Lakers’ Kobe Bryant coaches Chinese players in new Nike video
Shortly after suffering a season-ending Achilles injury, Kobe Bryant vowed that he would be “Coach Vino” during the Lakers’ playoff run. He briefly tweeted up a storm of advice for his teammates before coach Mike D’Antoni told reporters that Bryant was merely a “fan,” a suggestion that Bryant laughed off. Shortly thereafter, the five-time champion decided to stop tweeting during games so that he wouldn’t be a distraction.
A new video from Bryant’s 2013 tour of China shows the 15-time All-Star back in a coaching role, giving both advice and critiques to a group of Chinese players. The hook: Bryant, whose tireless work ethic has been well-chronicled over the years, wakes up the players for an early, early morning training session.
“I think being up at 4:00 a.m. adds to the mental toughness,” Bryant narrates, as the camera pans through a quiet Shanghai’s empty streets before sunrise. “You start thinking, ‘Maybe this morning I don’t have to … I can just shut the alarm off.’ That’s really challenging you mentally, having to get up and get out there and perform. That’s why I do it.”
Once in the gym, Bryant offers a series of pointers.
“I want you guys to understand, I want you guys to realize how hard it is to be precise,” he says, to a rapt audience. “Because when your mind is thinking about doing something right, you lose focus on being precise.”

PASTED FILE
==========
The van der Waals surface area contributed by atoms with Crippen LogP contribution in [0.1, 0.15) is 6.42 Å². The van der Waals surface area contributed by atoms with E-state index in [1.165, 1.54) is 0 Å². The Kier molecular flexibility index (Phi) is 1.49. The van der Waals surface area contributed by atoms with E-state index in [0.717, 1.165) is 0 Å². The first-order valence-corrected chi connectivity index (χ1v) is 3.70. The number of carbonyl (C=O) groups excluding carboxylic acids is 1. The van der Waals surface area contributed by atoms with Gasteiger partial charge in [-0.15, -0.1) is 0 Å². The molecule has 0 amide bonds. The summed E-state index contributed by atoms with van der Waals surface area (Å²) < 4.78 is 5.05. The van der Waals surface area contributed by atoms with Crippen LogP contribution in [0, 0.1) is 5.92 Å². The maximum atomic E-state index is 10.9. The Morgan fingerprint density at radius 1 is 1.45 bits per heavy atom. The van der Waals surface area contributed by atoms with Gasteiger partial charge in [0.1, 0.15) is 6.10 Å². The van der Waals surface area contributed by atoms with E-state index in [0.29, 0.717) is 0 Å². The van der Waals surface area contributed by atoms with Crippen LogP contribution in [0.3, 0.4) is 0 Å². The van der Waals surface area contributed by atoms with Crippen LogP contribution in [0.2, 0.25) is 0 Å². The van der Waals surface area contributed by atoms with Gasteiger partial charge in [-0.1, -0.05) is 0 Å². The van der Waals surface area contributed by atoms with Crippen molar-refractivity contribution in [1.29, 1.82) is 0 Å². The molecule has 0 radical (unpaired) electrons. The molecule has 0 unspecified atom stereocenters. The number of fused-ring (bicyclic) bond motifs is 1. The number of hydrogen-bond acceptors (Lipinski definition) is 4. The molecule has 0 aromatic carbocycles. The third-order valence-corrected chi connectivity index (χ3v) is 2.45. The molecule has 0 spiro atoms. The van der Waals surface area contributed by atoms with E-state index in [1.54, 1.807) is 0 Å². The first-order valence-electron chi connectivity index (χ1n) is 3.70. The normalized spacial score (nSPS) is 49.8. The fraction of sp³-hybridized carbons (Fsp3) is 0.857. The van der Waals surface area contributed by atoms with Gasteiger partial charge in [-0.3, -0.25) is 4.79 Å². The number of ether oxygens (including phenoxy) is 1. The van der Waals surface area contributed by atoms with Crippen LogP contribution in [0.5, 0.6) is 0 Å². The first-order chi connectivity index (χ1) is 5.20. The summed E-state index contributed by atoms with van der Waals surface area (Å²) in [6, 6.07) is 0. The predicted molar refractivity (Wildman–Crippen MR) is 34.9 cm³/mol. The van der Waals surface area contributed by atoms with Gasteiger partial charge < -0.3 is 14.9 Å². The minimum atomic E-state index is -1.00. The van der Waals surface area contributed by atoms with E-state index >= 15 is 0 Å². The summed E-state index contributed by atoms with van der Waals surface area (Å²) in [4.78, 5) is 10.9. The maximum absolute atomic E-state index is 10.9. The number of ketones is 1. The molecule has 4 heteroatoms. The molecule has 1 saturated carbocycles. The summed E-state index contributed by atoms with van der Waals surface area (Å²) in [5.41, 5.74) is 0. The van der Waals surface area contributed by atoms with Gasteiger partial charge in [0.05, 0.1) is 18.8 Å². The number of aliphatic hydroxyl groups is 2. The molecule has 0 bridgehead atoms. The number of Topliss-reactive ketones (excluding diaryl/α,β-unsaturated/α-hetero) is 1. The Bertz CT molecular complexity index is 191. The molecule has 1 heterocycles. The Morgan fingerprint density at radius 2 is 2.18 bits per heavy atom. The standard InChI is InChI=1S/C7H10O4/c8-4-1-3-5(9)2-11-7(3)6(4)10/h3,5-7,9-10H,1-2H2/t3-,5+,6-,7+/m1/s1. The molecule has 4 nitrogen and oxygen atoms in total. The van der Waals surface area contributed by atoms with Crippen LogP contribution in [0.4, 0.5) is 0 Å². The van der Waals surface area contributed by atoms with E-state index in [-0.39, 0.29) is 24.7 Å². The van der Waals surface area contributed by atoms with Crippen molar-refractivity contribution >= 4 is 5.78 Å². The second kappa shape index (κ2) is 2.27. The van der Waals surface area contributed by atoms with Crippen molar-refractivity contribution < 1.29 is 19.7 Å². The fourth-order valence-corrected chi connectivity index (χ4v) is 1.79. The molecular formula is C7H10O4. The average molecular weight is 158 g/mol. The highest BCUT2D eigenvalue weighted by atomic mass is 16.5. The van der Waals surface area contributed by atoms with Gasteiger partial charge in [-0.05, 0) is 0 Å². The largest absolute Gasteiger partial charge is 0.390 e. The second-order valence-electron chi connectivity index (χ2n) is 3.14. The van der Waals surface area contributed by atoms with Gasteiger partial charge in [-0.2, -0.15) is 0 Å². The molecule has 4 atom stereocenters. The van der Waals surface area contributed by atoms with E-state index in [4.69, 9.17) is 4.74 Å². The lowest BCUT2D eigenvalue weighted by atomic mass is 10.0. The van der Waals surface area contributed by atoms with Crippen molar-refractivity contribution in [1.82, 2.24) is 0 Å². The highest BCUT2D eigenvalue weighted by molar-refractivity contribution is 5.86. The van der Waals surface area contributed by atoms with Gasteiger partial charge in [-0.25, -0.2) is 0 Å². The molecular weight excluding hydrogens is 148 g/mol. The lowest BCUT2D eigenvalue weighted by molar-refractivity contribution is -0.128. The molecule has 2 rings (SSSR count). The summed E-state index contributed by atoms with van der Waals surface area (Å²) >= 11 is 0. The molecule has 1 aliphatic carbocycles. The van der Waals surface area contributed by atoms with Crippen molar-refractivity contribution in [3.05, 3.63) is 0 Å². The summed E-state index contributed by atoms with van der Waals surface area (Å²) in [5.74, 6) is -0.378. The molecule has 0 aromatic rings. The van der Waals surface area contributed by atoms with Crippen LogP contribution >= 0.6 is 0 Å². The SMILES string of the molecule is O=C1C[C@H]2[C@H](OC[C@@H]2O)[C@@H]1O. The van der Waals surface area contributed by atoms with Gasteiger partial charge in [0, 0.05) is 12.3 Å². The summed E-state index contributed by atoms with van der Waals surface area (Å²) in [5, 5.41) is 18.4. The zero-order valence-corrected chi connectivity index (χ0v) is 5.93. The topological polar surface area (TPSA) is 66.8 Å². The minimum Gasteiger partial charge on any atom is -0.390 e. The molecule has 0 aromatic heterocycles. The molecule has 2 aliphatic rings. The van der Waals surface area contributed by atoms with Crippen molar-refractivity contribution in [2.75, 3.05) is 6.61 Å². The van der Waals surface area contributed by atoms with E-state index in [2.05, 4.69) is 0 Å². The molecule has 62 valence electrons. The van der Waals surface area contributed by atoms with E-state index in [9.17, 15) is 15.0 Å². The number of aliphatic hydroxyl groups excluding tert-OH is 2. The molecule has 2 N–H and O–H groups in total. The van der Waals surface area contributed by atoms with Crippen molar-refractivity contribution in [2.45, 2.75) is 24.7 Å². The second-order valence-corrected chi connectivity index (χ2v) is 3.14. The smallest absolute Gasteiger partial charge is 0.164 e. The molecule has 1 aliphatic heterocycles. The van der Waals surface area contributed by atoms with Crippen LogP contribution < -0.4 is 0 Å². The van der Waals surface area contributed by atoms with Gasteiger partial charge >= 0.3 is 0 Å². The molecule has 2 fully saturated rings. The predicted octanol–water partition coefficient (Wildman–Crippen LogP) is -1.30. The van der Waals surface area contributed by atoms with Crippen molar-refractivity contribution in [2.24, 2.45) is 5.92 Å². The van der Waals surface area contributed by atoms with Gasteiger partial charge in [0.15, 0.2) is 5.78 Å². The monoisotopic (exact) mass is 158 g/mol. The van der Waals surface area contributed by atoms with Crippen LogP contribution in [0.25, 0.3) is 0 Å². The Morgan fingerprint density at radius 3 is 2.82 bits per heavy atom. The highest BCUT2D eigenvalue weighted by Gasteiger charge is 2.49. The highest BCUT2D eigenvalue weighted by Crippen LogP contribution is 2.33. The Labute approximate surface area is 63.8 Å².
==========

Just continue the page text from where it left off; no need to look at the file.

As the drills begin, Bryant’s observations turn to basketball matters.
“Let me tell you guys, that was awful,” he says. “Slow down, take sharp angles. All my moves are sharp. … Those turnovers at the end of the game will cost you a championship. You guys have to think, you have to know why. Once you know why they happen, then you can control them to make them happen again or not make them happen again.
The spot wraps with a return to the mind games, sounding like a Zenmaster-in-training.
“The important thing to remember is that it’s not about how much you practice, per se, it’s how much your mind is present when you’re practicing,” Bryant concludes.
Bryant, 34, said recently that he is “shattering” his recovery timelines, but it is not yet clear when he will be available for the Lakers, who will play the Clippers on Oct. 29, the opening night of the 2013-14 season. He averaged 27.3 points, 6.0 assists and 5.6 rebounds last year.